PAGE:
On one of those hot sunny August days when the light seems extraordinarily bright, the goldenrod is exceptionally yellow, the sky is deep blue, instead of lounging on my front porch, reaching yet another novel, as I have been most of the summer, I'm in my classroom, putting student names on manila folders using a fat black Sharpie. Last name first, all caps on these folders; then, when I put student names on black and white composition books for their lit letters, I use upper and lower case and put first name, then last. More personal that way, on the notebook that will be the receptacle for their very personal thoughts and reactions. Inside one manila folder will be sheets for recording final copies, sheets for recording lessons learned about drafting, revising, editing, a letter from me to their parents to take home and get signed during the first short week of school.
Or perhaps I'm rearranging novels on my mismatched collection of bookcases, making sure each shelf or case has only one genre, and books are in the right place to start the year, at least. The box for turning in lit letters has to be covered with wrapping paper (some years this took a few months to happen; I got used to the dull brown cardboard appearance, but stars and glitter look better). I might be putting names on index cards that wait for the names of books each student borrows from my classroom. I might be placing the plastic crates around the room, the crates that will hold students' work folders, in alphabetical order. The first week of the first year, I put each class in a different crate, alphabetically, and then waited to start class while every student lined up in front of that one crate. I learned quickly; I alphabetized ALL my students, not each class, and spread them out over five or six crates.
I write my students' names many times before they actually enter the room. In addition to the two manila folders (one work folder and one final copy folder), the composition book, and the index card, I put students' names on sheets in a binder, one binder for each class, so I have a place to record what I need to remember about each piece of writing the student gives me over the year's time. I like to have different colored binders, so they can vary from class to class. I'll be carrying them with me while I meet with students during their three writing classes each week.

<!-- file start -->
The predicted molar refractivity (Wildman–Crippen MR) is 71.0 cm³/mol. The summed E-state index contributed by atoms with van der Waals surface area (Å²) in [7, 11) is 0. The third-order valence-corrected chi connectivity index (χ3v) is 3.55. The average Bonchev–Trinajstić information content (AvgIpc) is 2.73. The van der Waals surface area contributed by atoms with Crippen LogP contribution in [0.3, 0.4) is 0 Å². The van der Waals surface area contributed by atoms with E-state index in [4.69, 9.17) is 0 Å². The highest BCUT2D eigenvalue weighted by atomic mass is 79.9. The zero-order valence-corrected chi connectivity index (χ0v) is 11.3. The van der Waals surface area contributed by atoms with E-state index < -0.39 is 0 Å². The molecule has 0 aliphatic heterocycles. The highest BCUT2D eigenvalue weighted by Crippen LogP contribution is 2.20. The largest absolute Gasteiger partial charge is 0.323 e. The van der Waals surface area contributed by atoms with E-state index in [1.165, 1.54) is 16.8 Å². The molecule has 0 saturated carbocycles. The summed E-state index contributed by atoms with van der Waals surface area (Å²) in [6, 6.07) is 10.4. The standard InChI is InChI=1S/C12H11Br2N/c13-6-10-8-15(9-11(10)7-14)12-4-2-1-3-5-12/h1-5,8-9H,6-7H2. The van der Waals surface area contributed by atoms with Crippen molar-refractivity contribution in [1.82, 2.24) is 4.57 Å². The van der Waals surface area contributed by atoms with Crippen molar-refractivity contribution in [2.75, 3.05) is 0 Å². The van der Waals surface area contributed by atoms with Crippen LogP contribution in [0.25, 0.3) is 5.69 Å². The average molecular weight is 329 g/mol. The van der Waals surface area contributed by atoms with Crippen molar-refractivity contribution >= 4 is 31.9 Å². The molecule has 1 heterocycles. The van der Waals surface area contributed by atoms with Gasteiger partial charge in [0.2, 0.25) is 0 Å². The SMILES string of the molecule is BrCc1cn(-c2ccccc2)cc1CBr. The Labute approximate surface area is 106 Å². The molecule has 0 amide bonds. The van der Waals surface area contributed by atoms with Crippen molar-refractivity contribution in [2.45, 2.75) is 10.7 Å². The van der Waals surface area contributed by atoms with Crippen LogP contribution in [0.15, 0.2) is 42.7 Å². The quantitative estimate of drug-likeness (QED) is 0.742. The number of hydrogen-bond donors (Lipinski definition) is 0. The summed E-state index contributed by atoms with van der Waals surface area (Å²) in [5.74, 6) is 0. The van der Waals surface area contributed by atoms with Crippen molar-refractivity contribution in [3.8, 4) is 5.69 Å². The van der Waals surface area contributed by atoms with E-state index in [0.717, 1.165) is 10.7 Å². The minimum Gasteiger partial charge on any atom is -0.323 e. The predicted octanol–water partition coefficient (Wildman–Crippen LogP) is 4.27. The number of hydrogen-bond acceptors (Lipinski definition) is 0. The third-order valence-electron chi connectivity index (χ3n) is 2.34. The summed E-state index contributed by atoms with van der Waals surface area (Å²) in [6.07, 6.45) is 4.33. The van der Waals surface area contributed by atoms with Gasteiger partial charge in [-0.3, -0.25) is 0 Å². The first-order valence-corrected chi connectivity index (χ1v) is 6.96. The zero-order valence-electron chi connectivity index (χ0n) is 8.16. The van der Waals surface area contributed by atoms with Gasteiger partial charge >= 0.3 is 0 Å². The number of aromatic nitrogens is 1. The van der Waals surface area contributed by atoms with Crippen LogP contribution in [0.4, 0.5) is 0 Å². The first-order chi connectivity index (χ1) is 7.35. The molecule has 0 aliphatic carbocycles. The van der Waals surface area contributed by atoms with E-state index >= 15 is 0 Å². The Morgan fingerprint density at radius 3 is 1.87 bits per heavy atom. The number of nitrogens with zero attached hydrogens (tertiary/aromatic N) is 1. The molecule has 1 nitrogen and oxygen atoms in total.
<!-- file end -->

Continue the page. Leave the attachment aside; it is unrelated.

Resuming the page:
Equally important, I have to have procedures in place that I use every time a student turns in a paper or a lit letter. I have to mesh those procedures with whatever grading system the school uses. At first, I had only my physical gradebook to worry about, but when we switched over to E-School, a decade later, I had to find a way to fit my grading and record-keeping into that software system.
I spend more than a few days in my classroom before the first day back for teachers. This time is so important for a workshop style class. I have to be organized. I have to have systems in place before students arrive so the papers they write won't be lost, the comments I need to share with them will be accessible when I have a conference, and the responses they have to novels and their free writes are safe and secure. Many other aspects of my classroom will seem messy, chaotic, or loose, but not these important points. It is difficult to operate a successful reading and writing workshop class without this advance preparation and attention to detail.